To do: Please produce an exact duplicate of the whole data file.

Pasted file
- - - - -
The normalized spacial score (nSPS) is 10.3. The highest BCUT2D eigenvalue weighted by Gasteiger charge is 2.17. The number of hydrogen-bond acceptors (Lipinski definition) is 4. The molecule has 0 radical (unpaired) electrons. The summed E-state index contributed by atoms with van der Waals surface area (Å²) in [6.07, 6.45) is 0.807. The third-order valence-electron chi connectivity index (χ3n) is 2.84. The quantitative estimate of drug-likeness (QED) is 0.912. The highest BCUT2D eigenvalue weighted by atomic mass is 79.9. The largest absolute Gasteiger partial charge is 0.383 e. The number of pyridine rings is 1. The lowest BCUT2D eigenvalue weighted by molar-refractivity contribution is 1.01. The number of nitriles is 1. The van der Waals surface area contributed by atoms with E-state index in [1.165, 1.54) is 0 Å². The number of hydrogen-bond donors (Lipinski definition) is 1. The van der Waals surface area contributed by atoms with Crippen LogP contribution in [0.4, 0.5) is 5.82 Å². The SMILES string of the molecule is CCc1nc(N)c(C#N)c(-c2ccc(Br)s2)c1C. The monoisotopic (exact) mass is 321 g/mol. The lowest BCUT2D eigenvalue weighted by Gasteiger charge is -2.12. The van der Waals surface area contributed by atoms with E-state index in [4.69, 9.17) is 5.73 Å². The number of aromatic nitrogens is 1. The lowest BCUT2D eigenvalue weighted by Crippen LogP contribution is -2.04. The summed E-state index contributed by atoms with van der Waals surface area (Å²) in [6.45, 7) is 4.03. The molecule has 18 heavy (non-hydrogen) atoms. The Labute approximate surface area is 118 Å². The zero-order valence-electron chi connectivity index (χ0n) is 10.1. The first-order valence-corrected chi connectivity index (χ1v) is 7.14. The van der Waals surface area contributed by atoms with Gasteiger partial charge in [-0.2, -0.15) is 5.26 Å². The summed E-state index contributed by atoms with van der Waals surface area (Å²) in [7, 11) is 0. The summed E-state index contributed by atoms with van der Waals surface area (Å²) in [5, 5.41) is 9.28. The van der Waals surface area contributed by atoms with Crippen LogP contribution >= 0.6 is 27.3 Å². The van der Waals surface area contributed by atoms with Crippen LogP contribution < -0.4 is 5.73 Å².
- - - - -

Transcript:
The normalized spacial score (nSPS) is 10.3. The highest BCUT2D eigenvalue weighted by Gasteiger charge is 2.17. The number of hydrogen-bond acceptors (Lipinski definition) is 4. The molecule has 0 radical (unpaired) electrons. The summed E-state index contributed by atoms with van der Waals surface area (Å²) in [6.07, 6.45) is 0.807. The third-order valence-electron chi connectivity index (χ3n) is 2.84. The quantitative estimate of drug-likeness (QED) is 0.912. The highest BCUT2D eigenvalue weighted by atomic mass is 79.9. The largest absolute Gasteiger partial charge is 0.383 e. The number of pyridine rings is 1. The lowest BCUT2D eigenvalue weighted by molar-refractivity contribution is 1.01. The number of nitriles is 1. The van der Waals surface area contributed by atoms with E-state index in [1.165, 1.54) is 0 Å². The number of hydrogen-bond donors (Lipinski definition) is 1. The van der Waals surface area contributed by atoms with Crippen LogP contribution in [0.4, 0.5) is 5.82 Å². The SMILES string of the molecule is CCc1nc(N)c(C#N)c(-c2ccc(Br)s2)c1C. The monoisotopic (exact) mass is 321 g/mol. The lowest BCUT2D eigenvalue weighted by Gasteiger charge is -2.12. The van der Waals surface area contributed by atoms with E-state index in [4.69, 9.17) is 5.73 Å². The number of aromatic nitrogens is 1. The lowest BCUT2D eigenvalue weighted by Crippen LogP contribution is -2.04. The summed E-state index contributed by atoms with van der Waals surface area (Å²) in [6.45, 7) is 4.03. The molecule has 18 heavy (non-hydrogen) atoms. The Labute approximate surface area is 118 Å². The zero-order valence-electron chi connectivity index (χ0n) is 10.1. The first-order valence-corrected chi connectivity index (χ1v) is 7.14. The van der Waals surface area contributed by atoms with Gasteiger partial charge in [-0.2, -0.15) is 5.26 Å². The summed E-state index contributed by atoms with van der Waals surface area (Å²) in [7, 11) is 0. The summed E-state index contributed by atoms with van der Waals surface area (Å²) in [5, 5.41) is 9.28. The van der Waals surface area contributed by atoms with Crippen LogP contribution >= 0.6 is 27.3 Å². The van der Waals surface area contributed by atoms with Crippen LogP contribution < -0.4 is 5.73 Å².